Skip to Content

Franklin County receives funding for hazardous material preparedness

FRANKLIN COUNTY (WSIL) — The Illinois Emergency Management Agency (IEMA) received more than $600,000 to support Hazardous Materials Emergency Preparedness. Some of that money has been awarded to counties in southern Illinois.

Director of Franklin County Emergency Management, Ryan M. Buckingham says, "There are hundreds of vehicles that travel this interstate on a daily basis that have hazardous materials on board so the risk for HAZMAT emergency is pretty big."

Franklin County will receive $55,000 per year for the next three years, all in an effort to keep the community safe. 

Buckingham explains, "The grant allows for our agency to employ a part time planning person who specially concentrates on planning for hazards materials emergencies and also dealing with the facilities in the county that store reportable quantities of HAZMAT and making sure that that information is available to the public if they request that."

The grant also allows the agency to conduct annual hazardous materials training for local emergency responders.

Buckingham explains, "Hazardous materials moves up and down our roadways everyday it’s stored locally in our communities in various different manufacturing facilities and so on and so forth, so really the potential for a HAZMAT emergency is there and we have to make sure we’re fully prepared for it."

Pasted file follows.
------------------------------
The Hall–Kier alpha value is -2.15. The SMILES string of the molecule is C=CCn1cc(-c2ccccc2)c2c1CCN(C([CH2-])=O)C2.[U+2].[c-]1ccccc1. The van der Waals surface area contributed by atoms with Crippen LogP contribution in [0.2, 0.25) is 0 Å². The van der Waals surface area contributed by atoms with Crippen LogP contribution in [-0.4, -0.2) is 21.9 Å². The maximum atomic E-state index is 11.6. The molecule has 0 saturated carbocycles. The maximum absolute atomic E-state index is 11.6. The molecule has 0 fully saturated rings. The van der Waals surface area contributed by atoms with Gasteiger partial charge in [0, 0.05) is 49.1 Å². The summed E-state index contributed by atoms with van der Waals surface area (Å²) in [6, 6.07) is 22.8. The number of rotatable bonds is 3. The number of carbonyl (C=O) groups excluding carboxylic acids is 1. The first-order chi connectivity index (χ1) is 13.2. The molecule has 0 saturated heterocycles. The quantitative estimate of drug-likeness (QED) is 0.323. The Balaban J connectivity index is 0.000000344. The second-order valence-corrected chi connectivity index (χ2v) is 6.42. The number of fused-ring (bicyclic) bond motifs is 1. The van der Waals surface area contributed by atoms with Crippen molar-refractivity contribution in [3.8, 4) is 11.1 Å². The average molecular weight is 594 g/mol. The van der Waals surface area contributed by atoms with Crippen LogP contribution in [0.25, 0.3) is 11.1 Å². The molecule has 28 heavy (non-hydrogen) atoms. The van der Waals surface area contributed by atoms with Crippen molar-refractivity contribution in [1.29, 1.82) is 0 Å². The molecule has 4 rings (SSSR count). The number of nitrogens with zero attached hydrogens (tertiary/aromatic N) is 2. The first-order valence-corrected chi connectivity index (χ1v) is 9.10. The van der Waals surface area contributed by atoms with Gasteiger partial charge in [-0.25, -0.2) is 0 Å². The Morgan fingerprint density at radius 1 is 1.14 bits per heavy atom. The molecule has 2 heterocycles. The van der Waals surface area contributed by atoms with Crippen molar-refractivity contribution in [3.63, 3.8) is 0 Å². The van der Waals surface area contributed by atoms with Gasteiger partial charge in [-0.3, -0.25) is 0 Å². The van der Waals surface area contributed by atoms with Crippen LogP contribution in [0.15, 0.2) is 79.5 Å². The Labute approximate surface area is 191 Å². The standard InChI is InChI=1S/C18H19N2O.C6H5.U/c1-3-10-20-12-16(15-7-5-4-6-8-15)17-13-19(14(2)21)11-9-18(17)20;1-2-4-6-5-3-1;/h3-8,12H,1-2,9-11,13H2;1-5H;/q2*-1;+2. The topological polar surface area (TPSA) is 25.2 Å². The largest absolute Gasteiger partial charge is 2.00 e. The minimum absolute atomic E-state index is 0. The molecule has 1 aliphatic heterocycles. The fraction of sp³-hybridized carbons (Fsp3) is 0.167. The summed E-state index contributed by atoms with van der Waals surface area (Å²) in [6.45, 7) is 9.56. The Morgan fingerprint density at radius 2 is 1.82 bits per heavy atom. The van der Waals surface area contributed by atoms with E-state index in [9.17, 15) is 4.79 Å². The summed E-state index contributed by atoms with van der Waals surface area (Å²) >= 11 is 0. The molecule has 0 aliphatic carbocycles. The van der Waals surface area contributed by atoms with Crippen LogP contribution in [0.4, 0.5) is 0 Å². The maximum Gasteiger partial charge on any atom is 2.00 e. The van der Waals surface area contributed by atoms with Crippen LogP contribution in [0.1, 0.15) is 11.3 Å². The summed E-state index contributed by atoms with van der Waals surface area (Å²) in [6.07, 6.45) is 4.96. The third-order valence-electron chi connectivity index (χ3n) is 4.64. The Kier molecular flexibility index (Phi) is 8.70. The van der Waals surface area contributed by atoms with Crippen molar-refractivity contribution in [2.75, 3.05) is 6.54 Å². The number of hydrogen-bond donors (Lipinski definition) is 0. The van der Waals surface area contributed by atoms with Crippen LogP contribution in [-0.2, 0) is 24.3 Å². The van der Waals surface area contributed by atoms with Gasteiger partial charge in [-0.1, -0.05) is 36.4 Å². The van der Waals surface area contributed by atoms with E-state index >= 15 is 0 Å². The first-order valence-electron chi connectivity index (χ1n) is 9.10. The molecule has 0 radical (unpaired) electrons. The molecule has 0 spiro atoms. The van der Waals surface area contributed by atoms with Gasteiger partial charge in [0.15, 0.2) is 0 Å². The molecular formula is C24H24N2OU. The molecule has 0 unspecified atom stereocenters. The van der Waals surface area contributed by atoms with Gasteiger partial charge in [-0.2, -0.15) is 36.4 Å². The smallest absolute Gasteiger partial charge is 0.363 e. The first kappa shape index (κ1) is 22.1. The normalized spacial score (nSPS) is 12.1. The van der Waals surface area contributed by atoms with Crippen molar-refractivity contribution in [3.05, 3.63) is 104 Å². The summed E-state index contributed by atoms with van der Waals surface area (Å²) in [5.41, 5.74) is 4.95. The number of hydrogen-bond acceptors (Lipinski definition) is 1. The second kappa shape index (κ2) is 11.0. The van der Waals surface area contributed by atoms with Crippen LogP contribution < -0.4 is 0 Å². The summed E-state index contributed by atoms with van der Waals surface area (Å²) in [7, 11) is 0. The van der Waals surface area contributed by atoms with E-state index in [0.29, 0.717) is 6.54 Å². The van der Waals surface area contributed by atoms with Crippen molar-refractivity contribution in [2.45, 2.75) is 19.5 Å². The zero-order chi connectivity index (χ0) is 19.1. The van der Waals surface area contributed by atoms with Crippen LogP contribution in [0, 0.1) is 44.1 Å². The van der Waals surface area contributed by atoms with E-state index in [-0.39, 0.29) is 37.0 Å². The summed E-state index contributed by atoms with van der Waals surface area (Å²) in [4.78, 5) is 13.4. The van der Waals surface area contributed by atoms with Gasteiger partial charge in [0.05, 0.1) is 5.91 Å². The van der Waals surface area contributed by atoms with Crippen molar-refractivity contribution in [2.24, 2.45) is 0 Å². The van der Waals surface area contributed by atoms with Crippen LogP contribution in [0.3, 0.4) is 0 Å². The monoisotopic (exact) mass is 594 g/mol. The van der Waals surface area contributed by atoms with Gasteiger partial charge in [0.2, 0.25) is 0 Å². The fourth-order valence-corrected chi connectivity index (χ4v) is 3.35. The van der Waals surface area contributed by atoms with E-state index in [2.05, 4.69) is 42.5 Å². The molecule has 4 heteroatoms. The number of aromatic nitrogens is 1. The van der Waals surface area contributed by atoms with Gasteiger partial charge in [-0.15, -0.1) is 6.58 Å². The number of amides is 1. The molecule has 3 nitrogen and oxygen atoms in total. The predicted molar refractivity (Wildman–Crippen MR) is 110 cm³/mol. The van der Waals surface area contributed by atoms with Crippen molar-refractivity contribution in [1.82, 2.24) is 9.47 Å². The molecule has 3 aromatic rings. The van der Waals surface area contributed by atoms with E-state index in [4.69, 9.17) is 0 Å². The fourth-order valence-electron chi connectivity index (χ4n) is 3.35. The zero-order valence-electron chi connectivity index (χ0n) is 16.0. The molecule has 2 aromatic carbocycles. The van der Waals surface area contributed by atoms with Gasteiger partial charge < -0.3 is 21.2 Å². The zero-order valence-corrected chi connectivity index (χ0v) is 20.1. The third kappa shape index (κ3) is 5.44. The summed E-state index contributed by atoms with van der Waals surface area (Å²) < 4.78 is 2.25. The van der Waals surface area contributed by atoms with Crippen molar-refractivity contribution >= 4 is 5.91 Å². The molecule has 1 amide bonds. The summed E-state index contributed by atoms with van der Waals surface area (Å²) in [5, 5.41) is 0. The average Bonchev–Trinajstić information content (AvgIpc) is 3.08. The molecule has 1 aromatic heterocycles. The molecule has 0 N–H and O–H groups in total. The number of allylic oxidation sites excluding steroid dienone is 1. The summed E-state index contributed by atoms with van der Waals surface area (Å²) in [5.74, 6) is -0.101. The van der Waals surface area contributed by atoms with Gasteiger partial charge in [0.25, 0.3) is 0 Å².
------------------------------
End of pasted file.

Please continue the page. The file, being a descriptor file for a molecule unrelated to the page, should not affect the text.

Benton Fire Chief, Shane Cockrum, says this training is vital, "Fortunately or unfortunately we sit in an area that has a lot of railway, has a lot of highway, and with those both come chemicals and materials that are dangerous."

Cockrum elaborates the annual training brings fire departments together allowing them to share information and work together more safely and quickly, "I believe this time we brought in something like 18 fire departments and had approximately 60 personnel that were involved in that."

Cockrum says that nearly every incident on I-57 involves some form of hazardous material spillage, making the training crucial, especially when keeping chemicals out of water and sewer ways.

Cockrum explains, "Once those chemicals get into the water ways and sewer ways it becomes a major event and has an effect on all of southern Illinois and so we feel like with our close proximity to Rend Lake that we’re a very important factor in making sure that doesn’t happen."

The Benton Fire Department’s special operations trailer holds a variety of supplies and safety gear so that they are ready to take on any emergency.

Cockrum says, "What we do is we train to make sure that if that event happens and it’s something that we can’t control we can shorten the amount of time that it does have an effect."

WSIL logo

News 3 Staff

Skip to content